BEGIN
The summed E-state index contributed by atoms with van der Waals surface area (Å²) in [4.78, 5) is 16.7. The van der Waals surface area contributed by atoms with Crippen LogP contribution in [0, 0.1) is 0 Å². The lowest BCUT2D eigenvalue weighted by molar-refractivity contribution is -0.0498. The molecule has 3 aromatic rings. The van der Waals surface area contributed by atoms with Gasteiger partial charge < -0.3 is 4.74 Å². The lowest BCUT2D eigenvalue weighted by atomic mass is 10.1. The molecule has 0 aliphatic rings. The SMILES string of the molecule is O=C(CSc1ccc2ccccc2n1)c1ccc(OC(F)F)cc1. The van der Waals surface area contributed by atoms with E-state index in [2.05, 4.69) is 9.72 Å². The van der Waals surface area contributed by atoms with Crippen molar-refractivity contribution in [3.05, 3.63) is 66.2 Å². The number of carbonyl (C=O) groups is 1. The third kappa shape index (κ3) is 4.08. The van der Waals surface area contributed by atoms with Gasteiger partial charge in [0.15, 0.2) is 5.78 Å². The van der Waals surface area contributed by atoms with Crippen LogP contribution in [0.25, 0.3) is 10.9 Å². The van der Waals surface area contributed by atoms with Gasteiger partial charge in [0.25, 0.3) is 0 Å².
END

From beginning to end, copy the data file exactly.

The summed E-state index contributed by atoms with van der Waals surface area (Å²) in [4.78, 5) is 16.7. The van der Waals surface area contributed by atoms with Crippen LogP contribution in [0, 0.1) is 0 Å². The lowest BCUT2D eigenvalue weighted by molar-refractivity contribution is -0.0498. The molecule has 3 aromatic rings. The van der Waals surface area contributed by atoms with Gasteiger partial charge < -0.3 is 4.74 Å². The lowest BCUT2D eigenvalue weighted by atomic mass is 10.1. The molecule has 0 aliphatic rings. The SMILES string of the molecule is O=C(CSc1ccc2ccccc2n1)c1ccc(OC(F)F)cc1. The van der Waals surface area contributed by atoms with E-state index in [2.05, 4.69) is 9.72 Å². The van der Waals surface area contributed by atoms with Crippen molar-refractivity contribution in [3.05, 3.63) is 66.2 Å². The number of carbonyl (C=O) groups is 1. The third kappa shape index (κ3) is 4.08. The van der Waals surface area contributed by atoms with Gasteiger partial charge in [0.15, 0.2) is 5.78 Å². The van der Waals surface area contributed by atoms with Crippen LogP contribution in [0.25, 0.3) is 10.9 Å². The van der Waals surface area contributed by atoms with Gasteiger partial charge in [0.25, 0.3) is 0 Å².